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almost 25 years, people of all ages have been playing their favorite
games for just a quarter at Star Worlds Arcade, 1234 E. Lincoln Highway.
Whether it’s destroying viruses with vitamins in Dr. Mario or fighting off Mr. Hot Dog as Peter Pepper in BurgerTime, there are several games to delight fans of nostalgic video games.
Owner Patrick O’Malley sees his arcade as not only a place to play games, but also as a place to hang out with friends.
“It’s become a more social environment with friends, just like how it was back in the 80s,” he said.
One thing O’Malley likes about his place is that it is mostly made up of older games from days when Atari and Nintendo reigned supreme.
O’Malley was able to take something he enjoyed growing up and make a career out of it.
“I was addicted to arcade games as a kid, and worked them into my everyday life,” he said.
Star Worlds Arcade has recently found itself competing with other arcades in Stride Gum’s “Save the Arcade” campaign. The campaign features four arcades from throughout the U.S. that Stride felt were above the rest.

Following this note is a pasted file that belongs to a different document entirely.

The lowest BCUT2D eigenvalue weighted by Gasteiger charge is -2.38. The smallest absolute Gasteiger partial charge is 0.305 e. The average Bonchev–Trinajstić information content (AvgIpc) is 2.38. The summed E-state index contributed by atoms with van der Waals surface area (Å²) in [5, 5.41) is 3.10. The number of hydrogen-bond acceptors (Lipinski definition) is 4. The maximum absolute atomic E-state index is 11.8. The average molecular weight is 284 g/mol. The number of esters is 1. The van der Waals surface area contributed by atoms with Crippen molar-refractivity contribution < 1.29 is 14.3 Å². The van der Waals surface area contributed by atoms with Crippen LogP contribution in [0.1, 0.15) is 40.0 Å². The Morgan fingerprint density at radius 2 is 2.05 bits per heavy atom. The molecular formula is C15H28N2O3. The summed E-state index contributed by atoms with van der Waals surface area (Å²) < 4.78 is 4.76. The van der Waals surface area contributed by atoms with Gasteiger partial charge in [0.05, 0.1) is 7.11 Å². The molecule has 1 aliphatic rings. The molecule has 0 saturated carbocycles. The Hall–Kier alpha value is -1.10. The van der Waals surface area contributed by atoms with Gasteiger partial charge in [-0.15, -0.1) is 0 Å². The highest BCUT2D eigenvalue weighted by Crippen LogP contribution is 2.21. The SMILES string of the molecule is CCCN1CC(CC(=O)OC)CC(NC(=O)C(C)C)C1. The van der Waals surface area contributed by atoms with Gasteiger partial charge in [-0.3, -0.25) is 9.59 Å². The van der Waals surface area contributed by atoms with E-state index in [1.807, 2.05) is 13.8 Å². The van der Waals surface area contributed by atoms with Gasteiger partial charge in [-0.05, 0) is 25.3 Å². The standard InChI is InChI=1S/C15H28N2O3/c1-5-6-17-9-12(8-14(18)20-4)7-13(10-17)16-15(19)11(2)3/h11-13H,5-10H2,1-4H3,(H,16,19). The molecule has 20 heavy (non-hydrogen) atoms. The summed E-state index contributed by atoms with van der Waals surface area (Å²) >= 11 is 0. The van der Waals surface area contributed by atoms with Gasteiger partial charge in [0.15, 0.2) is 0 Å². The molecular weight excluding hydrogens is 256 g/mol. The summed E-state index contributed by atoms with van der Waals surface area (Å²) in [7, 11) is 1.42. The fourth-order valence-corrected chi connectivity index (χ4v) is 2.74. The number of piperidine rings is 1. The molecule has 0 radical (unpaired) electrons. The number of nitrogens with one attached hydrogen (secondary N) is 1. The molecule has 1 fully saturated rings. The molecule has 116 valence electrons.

Star Worlds is the smallest arcade and from the smallest town, competing with the other arcades hailing from Nashville, Austin and the San Francisco area.
In the contest, video game enthusiasts can participate by going online to savethearcades.com and playing contest game Zapataur. The participants then take the points they received after playing the game and send their points to the arcade they are trying to support. Whichever arcade has the most points receives $25,000 from Stride to use toward their establishment.
Star Worlds is in third place with over 56 million points.
O’Malley sees the contest not as a way to save his arcade, which he said is doing fine, but he sees it as an opportunity to upgrade it and make some additions.